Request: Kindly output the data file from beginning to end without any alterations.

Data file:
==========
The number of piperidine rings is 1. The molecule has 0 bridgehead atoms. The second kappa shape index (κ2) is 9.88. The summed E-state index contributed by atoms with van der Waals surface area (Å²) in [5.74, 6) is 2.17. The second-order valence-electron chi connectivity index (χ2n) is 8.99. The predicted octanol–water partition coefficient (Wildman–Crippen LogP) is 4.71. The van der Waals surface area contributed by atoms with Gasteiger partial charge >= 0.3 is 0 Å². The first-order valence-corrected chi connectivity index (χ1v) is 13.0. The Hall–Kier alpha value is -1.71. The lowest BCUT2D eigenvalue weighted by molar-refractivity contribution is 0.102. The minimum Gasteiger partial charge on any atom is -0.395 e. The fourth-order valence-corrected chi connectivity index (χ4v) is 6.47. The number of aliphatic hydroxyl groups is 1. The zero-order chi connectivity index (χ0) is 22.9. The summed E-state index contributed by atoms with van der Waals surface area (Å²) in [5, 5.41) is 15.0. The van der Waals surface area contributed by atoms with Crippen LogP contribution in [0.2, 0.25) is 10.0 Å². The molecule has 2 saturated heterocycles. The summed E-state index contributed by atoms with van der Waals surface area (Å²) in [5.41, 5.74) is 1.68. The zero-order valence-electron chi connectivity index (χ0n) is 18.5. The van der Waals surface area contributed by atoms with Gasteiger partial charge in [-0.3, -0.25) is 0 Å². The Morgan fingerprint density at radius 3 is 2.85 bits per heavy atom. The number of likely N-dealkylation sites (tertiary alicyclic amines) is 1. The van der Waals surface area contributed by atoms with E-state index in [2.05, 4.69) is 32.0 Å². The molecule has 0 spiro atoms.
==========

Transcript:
The number of piperidine rings is 1. The molecule has 0 bridgehead atoms. The second kappa shape index (κ2) is 9.88. The summed E-state index contributed by atoms with van der Waals surface area (Å²) in [5.74, 6) is 2.17. The second-order valence-electron chi connectivity index (χ2n) is 8.99. The predicted octanol–water partition coefficient (Wildman–Crippen LogP) is 4.71. The van der Waals surface area contributed by atoms with Gasteiger partial charge >= 0.3 is 0 Å². The first-order valence-corrected chi connectivity index (χ1v) is 13.0. The Hall–Kier alpha value is -1.71. The lowest BCUT2D eigenvalue weighted by molar-refractivity contribution is 0.102. The minimum Gasteiger partial charge on any atom is -0.395 e. The fourth-order valence-corrected chi connectivity index (χ4v) is 6.47. The number of aliphatic hydroxyl groups is 1. The zero-order chi connectivity index (χ0) is 22.9. The summed E-state index contributed by atoms with van der Waals surface area (Å²) in [5, 5.41) is 15.0. The van der Waals surface area contributed by atoms with Crippen LogP contribution in [0.2, 0.25) is 10.0 Å². The molecule has 2 saturated heterocycles. The summed E-state index contributed by atoms with van der Waals surface area (Å²) in [5.41, 5.74) is 1.68. The zero-order valence-electron chi connectivity index (χ0n) is 18.5. The van der Waals surface area contributed by atoms with Gasteiger partial charge in [-0.3, -0.25) is 0 Å². The Morgan fingerprint density at radius 3 is 2.85 bits per heavy atom. The number of likely N-dealkylation sites (tertiary alicyclic amines) is 1. The van der Waals surface area contributed by atoms with E-state index in [2.05, 4.69) is 32.0 Å². The molecule has 0 spiro atoms.